Earnings season has begun again, and investor ebullience is in high froth. This isn’t to say that every announcement, even announcements of “beats,” is being treated with generosity. Indeed, what the market seems to need most, day in and day out, is to be removed as far as possible from actual news. The stock market did splendidly in November, when we were thinking about what the new Congress might do, and December, when we heard blessedly little about anything except snow. Modestly better economic news helped, but to me it seems like investors feel good generally about the market but aren’t necessarily in love with specifics.
So, for example, Alcoa (NYSE:AA) reports a 12% earnings beat, but is down on the day. Verizon (NYSE:VZ) makes the long-awaited announcement that it will carry the iPhone on its network, and the stock falls (Disclosure: I own some VZ). Bob Pisani on CNBC said that Alcoa wasn’t down because of its fundamentals but because of its valuation. Since when was “valuation” not a fundamental – indeed the fundamental – detail about a stock!? (Yes, I turned on CNBC again since it was so useful yesterday to me in generating content for this comment. I left the TV on for a full 10-minute dose, the maximum I recommend as consistent with your mental and financial health, and then turned it off.)
Japan’s finance minister said overnight that that country would buy bonds issued by the European aid regime with some of its foreign exchange reserves. Markets loved this general comment, without considering the specific point that in order to buy bonds from a quasi-sovereign bailout fund, Japan will obviously have to sell something else. True, it does give some much-needed credibility to a rescue plan that other central banks (see SNB) and big pension plans were running away from, but outside of those debt markets themselves it isn’t clear to me that many markets were pricing the risk of an EU collapse (or the collapse of a periphery country that turns out to be too big to save, which would amount to nearly the same thing).
Inflation-linked bonds had a banner day, outperforming nominal Treasury bonds by 5-10bps across the curve. I received many inquiries about the possible causes of this outperformance. One possibility is that many people made New Year’s resolutions to buy more TIPS. However, I suspect the real answer is more pedestrian.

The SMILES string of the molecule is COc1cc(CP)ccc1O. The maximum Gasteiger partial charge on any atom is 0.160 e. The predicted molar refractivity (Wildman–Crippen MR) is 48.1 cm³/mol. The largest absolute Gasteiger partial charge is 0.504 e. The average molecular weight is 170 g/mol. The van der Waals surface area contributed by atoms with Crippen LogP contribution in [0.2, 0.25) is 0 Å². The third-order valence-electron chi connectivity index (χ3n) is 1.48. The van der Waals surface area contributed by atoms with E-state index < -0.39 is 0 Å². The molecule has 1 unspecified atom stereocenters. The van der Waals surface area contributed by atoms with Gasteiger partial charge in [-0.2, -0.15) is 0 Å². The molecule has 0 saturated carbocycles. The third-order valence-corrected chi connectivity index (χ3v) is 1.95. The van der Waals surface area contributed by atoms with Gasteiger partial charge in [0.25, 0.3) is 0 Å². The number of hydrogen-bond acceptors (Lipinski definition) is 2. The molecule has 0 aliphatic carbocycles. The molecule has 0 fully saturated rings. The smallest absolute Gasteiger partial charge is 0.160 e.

In several days, the Jan-11 TIPS will mature and all of the Jan/July TIPS will pay coupons. Next Thursday, the Treasury will auction 10-year TIPS, and the Jan-12 TIPS will exit the indices at the end of the month since that issue will have less than 1 year remaining to maturity. So, there is a large net inflow of cash to TIPS owners, and the duration of the TIPS index will extend at month-end (dropping a 1-year instrument and adding some more 10-years). Also, on Friday the CPI print will probably push the year-on-year headline figure to its highest level since last May. Oh, and the Federal Reserve continues to buy TIPS approximately equal to the net supply from the Treasury.
All of that makes it hard to short TIPS, even at these low yield levels. The usual dynamics with value investors are missing, because while they’re happy to buy low it’s challenging to decide to sell high when you know it may be hard to buy them back. (Institutional investors ought to keep an eye on the repo market for TIPS, which almost always trades general collateral. If TIPS start trading special, then you know the supply is getting tight.)
Incidentally, today - 01/11/11 - isn’t (of course) the first Binary Day. In this century the first was 01/01/00. How many others have there been? And which one converted to the highest decimal value? This is, however, only the second “Five Aces” Day, with the other one being 11/11/01.
There is no data tomorrow of note, and a storm is ticketed for New York with 8-14 inches of snow in its luggage. Expect a slow trading day.